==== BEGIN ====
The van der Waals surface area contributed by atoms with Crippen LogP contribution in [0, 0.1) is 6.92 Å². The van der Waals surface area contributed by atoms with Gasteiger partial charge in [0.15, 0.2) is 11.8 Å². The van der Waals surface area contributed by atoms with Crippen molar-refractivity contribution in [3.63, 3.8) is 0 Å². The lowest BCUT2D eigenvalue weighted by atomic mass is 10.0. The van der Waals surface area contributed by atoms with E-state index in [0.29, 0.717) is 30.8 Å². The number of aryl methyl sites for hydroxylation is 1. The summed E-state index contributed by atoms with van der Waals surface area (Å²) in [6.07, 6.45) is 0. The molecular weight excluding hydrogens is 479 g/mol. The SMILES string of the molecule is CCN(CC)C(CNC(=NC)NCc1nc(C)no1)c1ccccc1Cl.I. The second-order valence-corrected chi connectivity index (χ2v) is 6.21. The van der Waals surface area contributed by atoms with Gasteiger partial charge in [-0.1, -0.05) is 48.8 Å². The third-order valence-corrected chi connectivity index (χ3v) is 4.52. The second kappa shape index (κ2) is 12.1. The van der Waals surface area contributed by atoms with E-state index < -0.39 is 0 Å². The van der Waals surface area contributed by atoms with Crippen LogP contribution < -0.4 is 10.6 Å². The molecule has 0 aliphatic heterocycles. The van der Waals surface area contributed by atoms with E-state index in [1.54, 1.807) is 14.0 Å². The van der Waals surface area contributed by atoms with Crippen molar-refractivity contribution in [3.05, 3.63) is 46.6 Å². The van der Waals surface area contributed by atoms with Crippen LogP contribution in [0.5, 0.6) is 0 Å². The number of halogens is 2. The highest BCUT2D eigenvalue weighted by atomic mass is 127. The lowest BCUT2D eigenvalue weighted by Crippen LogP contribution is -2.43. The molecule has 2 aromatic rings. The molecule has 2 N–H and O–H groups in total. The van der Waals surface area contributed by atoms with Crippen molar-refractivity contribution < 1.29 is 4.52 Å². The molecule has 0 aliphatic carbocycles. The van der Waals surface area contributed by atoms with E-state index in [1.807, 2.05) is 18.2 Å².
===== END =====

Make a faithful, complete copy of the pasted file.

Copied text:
The van der Waals surface area contributed by atoms with Crippen LogP contribution in [0, 0.1) is 6.92 Å². The van der Waals surface area contributed by atoms with Gasteiger partial charge in [0.15, 0.2) is 11.8 Å². The van der Waals surface area contributed by atoms with Crippen molar-refractivity contribution in [3.63, 3.8) is 0 Å². The lowest BCUT2D eigenvalue weighted by atomic mass is 10.0. The van der Waals surface area contributed by atoms with E-state index in [0.29, 0.717) is 30.8 Å². The number of aryl methyl sites for hydroxylation is 1. The summed E-state index contributed by atoms with van der Waals surface area (Å²) in [6.07, 6.45) is 0. The molecular weight excluding hydrogens is 479 g/mol. The SMILES string of the molecule is CCN(CC)C(CNC(=NC)NCc1nc(C)no1)c1ccccc1Cl.I. The second-order valence-corrected chi connectivity index (χ2v) is 6.21. The van der Waals surface area contributed by atoms with Gasteiger partial charge in [-0.1, -0.05) is 48.8 Å². The third-order valence-corrected chi connectivity index (χ3v) is 4.52. The second kappa shape index (κ2) is 12.1. The van der Waals surface area contributed by atoms with E-state index < -0.39 is 0 Å². The van der Waals surface area contributed by atoms with Crippen LogP contribution < -0.4 is 10.6 Å². The molecule has 0 aliphatic heterocycles. The van der Waals surface area contributed by atoms with E-state index in [1.54, 1.807) is 14.0 Å². The van der Waals surface area contributed by atoms with Crippen molar-refractivity contribution in [3.05, 3.63) is 46.6 Å². The van der Waals surface area contributed by atoms with Crippen LogP contribution in [0.5, 0.6) is 0 Å². The number of halogens is 2. The highest BCUT2D eigenvalue weighted by atomic mass is 127. The lowest BCUT2D eigenvalue weighted by Crippen LogP contribution is -2.43. The molecule has 2 aromatic rings. The molecule has 2 N–H and O–H groups in total. The van der Waals surface area contributed by atoms with Crippen molar-refractivity contribution < 1.29 is 4.52 Å². The molecule has 0 aliphatic carbocycles. The van der Waals surface area contributed by atoms with E-state index in [1.807, 2.05) is 18.2 Å².